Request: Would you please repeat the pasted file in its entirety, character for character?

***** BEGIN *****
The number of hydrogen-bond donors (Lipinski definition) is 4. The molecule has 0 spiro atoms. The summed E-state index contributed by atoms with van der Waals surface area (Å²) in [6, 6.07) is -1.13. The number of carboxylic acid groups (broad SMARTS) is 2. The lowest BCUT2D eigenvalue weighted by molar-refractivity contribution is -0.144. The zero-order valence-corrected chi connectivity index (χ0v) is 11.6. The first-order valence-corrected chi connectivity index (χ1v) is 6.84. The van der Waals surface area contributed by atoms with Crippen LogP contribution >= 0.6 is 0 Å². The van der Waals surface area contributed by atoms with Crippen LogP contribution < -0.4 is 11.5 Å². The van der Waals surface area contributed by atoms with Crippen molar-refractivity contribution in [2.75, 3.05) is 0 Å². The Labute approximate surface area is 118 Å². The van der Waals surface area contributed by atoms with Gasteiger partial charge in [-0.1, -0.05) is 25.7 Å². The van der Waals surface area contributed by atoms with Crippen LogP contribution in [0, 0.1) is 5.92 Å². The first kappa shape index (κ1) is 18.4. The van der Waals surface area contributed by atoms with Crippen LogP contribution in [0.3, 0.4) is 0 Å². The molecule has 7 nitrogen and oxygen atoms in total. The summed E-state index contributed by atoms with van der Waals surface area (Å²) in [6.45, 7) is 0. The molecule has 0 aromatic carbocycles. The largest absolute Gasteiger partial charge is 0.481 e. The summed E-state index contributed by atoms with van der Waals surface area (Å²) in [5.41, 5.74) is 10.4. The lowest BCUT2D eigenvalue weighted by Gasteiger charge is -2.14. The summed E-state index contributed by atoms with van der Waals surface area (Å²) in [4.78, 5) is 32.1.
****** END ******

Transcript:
The number of hydrogen-bond donors (Lipinski definition) is 4. The molecule has 0 spiro atoms. The summed E-state index contributed by atoms with van der Waals surface area (Å²) in [6, 6.07) is -1.13. The number of carboxylic acid groups (broad SMARTS) is 2. The lowest BCUT2D eigenvalue weighted by molar-refractivity contribution is -0.144. The zero-order valence-corrected chi connectivity index (χ0v) is 11.6. The first-order valence-corrected chi connectivity index (χ1v) is 6.84. The van der Waals surface area contributed by atoms with Crippen LogP contribution >= 0.6 is 0 Å². The van der Waals surface area contributed by atoms with Crippen LogP contribution < -0.4 is 11.5 Å². The van der Waals surface area contributed by atoms with Crippen molar-refractivity contribution in [2.75, 3.05) is 0 Å². The Labute approximate surface area is 118 Å². The van der Waals surface area contributed by atoms with Gasteiger partial charge in [-0.1, -0.05) is 25.7 Å². The van der Waals surface area contributed by atoms with Crippen LogP contribution in [0, 0.1) is 5.92 Å². The first kappa shape index (κ1) is 18.4. The van der Waals surface area contributed by atoms with Crippen LogP contribution in [0.3, 0.4) is 0 Å². The molecule has 7 nitrogen and oxygen atoms in total. The summed E-state index contributed by atoms with van der Waals surface area (Å²) in [6.45, 7) is 0. The molecule has 0 aromatic carbocycles. The largest absolute Gasteiger partial charge is 0.481 e. The summed E-state index contributed by atoms with van der Waals surface area (Å²) in [5.41, 5.74) is 10.4. The lowest BCUT2D eigenvalue weighted by Gasteiger charge is -2.14. The summed E-state index contributed by atoms with van der Waals surface area (Å²) in [4.78, 5) is 32.1.